June 15, 2009

The Cult of Experts and the Science of Death

My wife worked for many years in the health field, including a stint in a hospital physical therapy unit and a few years as a home-health assistant. One of the things she would tell you is that if your back hurts, surgery won’t fix it. Over and over again, she treated people who had undergone back surgery yet who continued to suffer chronic pain.

Maybe the science of orthopedic surgery has advanced in the past decade. Maybe not. Ask around among your friends and see if any of them have undergone surgery for a ruptured disc, et cetera, and what you’re likely to get is a tale of woe. Few of these tales of woe, however, will be as sad as the story recounted by blogger Carol at No Sheeples Here about the death of 1950s matinee idol Jeff Chandler:

Shortly after completing his role in Merrill’s Marauders in 1961, he injured his back while playing baseball with U.S. Army Special Forces soldiers who served as extras in that movie. Chandler had surgery for a spinal disc herniation on May 13, 1961. There were severe complications following surgery. An artery was damaged and Chandler hemorrhaged. In a seven-and-a-half-hour emergency operation over-and-above the original surgery, he was given 55 pints of blood. Another operation followed where he received an additional 20 pints of blood. He died on June 17, 1961 at the age of 42. His death was deemed malpractice.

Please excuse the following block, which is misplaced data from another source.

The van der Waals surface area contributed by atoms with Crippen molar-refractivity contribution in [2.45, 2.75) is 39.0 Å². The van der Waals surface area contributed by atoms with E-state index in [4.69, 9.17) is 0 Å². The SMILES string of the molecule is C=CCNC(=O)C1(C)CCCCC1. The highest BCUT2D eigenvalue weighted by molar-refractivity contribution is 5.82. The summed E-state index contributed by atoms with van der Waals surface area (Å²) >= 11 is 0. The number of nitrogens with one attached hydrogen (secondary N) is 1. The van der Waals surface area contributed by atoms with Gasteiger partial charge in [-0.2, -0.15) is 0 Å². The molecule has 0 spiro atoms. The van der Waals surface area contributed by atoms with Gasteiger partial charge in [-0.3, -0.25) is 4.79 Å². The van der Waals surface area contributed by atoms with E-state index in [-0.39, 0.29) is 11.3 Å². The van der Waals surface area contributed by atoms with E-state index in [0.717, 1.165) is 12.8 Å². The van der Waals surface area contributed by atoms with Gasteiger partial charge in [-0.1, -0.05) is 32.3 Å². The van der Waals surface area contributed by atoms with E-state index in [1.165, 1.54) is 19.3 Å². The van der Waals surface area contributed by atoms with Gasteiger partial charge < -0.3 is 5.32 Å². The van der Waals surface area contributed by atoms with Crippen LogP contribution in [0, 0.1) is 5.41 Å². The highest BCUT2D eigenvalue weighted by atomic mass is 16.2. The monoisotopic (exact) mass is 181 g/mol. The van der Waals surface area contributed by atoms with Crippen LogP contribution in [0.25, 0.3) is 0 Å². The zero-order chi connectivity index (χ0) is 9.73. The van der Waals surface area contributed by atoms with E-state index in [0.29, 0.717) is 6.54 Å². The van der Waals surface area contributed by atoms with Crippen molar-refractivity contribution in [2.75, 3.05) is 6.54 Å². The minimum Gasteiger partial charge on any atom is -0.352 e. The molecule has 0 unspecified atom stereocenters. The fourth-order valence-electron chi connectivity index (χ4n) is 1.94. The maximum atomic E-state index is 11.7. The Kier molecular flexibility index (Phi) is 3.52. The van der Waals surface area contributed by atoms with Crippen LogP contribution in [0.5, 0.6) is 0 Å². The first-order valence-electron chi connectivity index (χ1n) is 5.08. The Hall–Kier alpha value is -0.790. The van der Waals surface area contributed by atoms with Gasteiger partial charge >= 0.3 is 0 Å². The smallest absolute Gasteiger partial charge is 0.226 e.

The more you know about actual science, the less impressed you are with the claims of capital-S “Science,” by which term I mean to denote the pseudo-religious belief system that atrributes to mankind an impossible perfection of knowledge.

Actual science involves the ascertaining and application of facts, with the knowledge that there are more facts in the universe than any person can ever possibly know. The pseudo-religion of Science, by contrast, involves the belief that “experts” already know all the important facts, and that much of what we normally call “common sense” is contradicted by the facts most recently discovered by these experts, who constitute the high priesthood of the cult of Science.